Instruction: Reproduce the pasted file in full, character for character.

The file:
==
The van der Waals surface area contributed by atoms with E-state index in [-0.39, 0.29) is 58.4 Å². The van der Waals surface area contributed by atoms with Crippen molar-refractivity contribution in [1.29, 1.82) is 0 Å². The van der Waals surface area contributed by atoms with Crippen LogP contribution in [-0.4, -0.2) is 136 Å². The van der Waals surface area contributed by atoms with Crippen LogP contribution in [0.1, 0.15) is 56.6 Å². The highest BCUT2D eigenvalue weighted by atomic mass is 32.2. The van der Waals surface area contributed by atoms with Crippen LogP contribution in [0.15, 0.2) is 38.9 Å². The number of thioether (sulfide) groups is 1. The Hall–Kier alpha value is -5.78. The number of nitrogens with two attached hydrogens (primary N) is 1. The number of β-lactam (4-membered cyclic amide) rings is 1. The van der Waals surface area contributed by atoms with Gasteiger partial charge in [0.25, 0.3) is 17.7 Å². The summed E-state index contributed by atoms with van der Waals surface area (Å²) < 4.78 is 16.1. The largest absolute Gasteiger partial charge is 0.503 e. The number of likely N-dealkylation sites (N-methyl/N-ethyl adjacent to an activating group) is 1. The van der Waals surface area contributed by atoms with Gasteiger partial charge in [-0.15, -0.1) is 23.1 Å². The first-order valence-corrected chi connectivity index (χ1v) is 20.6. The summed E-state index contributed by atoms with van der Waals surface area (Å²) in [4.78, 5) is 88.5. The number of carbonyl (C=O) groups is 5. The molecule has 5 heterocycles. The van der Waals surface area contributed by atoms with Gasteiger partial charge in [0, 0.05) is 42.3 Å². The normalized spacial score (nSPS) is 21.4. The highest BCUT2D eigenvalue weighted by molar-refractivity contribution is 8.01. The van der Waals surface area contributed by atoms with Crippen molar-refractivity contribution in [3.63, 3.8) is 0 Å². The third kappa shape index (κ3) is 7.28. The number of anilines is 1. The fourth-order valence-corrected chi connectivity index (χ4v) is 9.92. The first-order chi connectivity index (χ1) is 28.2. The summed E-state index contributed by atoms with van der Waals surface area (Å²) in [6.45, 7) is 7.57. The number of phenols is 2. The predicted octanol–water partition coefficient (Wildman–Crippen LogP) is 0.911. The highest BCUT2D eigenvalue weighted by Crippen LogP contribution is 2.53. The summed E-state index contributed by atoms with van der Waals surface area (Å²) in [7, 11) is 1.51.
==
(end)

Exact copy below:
The van der Waals surface area contributed by atoms with E-state index in [-0.39, 0.29) is 58.4 Å². The van der Waals surface area contributed by atoms with Crippen molar-refractivity contribution in [1.29, 1.82) is 0 Å². The van der Waals surface area contributed by atoms with Crippen LogP contribution in [-0.4, -0.2) is 136 Å². The van der Waals surface area contributed by atoms with Crippen LogP contribution in [0.1, 0.15) is 56.6 Å². The highest BCUT2D eigenvalue weighted by atomic mass is 32.2. The van der Waals surface area contributed by atoms with Crippen LogP contribution in [0.15, 0.2) is 38.9 Å². The number of thioether (sulfide) groups is 1. The Hall–Kier alpha value is -5.78. The number of nitrogens with two attached hydrogens (primary N) is 1. The number of β-lactam (4-membered cyclic amide) rings is 1. The van der Waals surface area contributed by atoms with Gasteiger partial charge in [0.25, 0.3) is 17.7 Å². The summed E-state index contributed by atoms with van der Waals surface area (Å²) < 4.78 is 16.1. The largest absolute Gasteiger partial charge is 0.503 e. The number of likely N-dealkylation sites (N-methyl/N-ethyl adjacent to an activating group) is 1. The van der Waals surface area contributed by atoms with Gasteiger partial charge in [-0.15, -0.1) is 23.1 Å². The first-order valence-corrected chi connectivity index (χ1v) is 20.6. The summed E-state index contributed by atoms with van der Waals surface area (Å²) in [4.78, 5) is 88.5. The number of carbonyl (C=O) groups is 5. The molecule has 5 heterocycles. The van der Waals surface area contributed by atoms with Gasteiger partial charge in [0, 0.05) is 42.3 Å². The normalized spacial score (nSPS) is 21.4. The highest BCUT2D eigenvalue weighted by molar-refractivity contribution is 8.01. The van der Waals surface area contributed by atoms with Crippen molar-refractivity contribution in [3.63, 3.8) is 0 Å². The third kappa shape index (κ3) is 7.28. The number of anilines is 1. The fourth-order valence-corrected chi connectivity index (χ4v) is 9.92. The first-order chi connectivity index (χ1) is 28.2. The summed E-state index contributed by atoms with van der Waals surface area (Å²) in [6.45, 7) is 7.57. The number of phenols is 2. The predicted octanol–water partition coefficient (Wildman–Crippen LogP) is 0.911. The highest BCUT2D eigenvalue weighted by Crippen LogP contribution is 2.53. The summed E-state index contributed by atoms with van der Waals surface area (Å²) in [7, 11) is 1.51.